On Thursday, Amazon introduced a new way to deliver packages to customers. With the Delivery Service Partners program, independent sellers can run their own delivery fleets of up to 40 vans.
Amazon currently has 75 stations in the United States, and each fleet will start its day at one of these locations. Packages ordered from Amazon are delivered to the warehouses, where Amazon’s drivers are ready to head out on deliveries. Amazon has developed intuitive algorithms to determine which packages end up at its own facilities and which are sent to UPS or FedEx to be sent out for delivery.
“This is all about scaling cost effectively,” said Dave Clark, senior vice president of Amazon Worldwide Operations. “We are going to have to meet this growth, and it’s outpacing the growth of our core providers.”
To get started, interested sellers will need to spend roughly $10,000 in startup costs, which include discounted trucks, uniforms, fuel, insurance, and other resources.
The partner, once vetted and accepted by Amazon, will lease vehicles with the Amazon Prime logo to be used for delivery. Each seller will be responsible for hiring delivery drivers.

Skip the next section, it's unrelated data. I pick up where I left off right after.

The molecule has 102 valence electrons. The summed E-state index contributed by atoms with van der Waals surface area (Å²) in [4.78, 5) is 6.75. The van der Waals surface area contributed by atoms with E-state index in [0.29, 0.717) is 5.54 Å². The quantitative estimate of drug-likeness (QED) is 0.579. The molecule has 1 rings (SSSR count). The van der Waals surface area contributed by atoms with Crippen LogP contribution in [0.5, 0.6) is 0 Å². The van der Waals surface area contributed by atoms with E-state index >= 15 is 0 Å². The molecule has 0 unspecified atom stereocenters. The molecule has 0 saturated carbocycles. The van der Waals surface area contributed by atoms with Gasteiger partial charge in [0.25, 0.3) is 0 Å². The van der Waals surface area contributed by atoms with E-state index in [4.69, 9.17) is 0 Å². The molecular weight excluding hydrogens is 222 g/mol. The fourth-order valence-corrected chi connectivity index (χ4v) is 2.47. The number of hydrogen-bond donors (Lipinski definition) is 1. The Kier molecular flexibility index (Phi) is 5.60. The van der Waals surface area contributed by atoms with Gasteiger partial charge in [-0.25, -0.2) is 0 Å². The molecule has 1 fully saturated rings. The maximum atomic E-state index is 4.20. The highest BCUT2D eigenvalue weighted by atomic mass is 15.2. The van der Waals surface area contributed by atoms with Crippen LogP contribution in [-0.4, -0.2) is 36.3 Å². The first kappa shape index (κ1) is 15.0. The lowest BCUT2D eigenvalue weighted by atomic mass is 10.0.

According to Amazon, those who succeed in the program can make up to $300,000 in annual profit. The company is looking to help entrepreneurs build their businesses, while giving them access to “sophisticated delivery technology.”
Qualifying military veterans looking to start up delivery businesses can earn up to $10,000 in reimbursements.
“Customer demand is higher than ever, and we have a need to build more capacity,” Clark said.
In its statement, Amazon reported that the Delivery Service Partners program will not only enable “hundreds” of small businesses to get off the ground, but it will also address the country’s trucker shortage by employing tens of thousands of new delivery drivers.
For three years, Amazon has had the Amazon Flex program -- a delivery program in over 50 U.S. cities that operates much in the same way as Uber or Lyft. Drivers work hours that are convenient for them and deliver packages from their own cars for $18 to $25 an hour.
While Flex will continue under this new delivery program, Clark said this latest initiative is designed to take things to the next level.
“Flex is all about leveraging capacity,” he said. “We looked at our history with small business, and we said we can do the same thing in last mile and people can own a manageable size business.”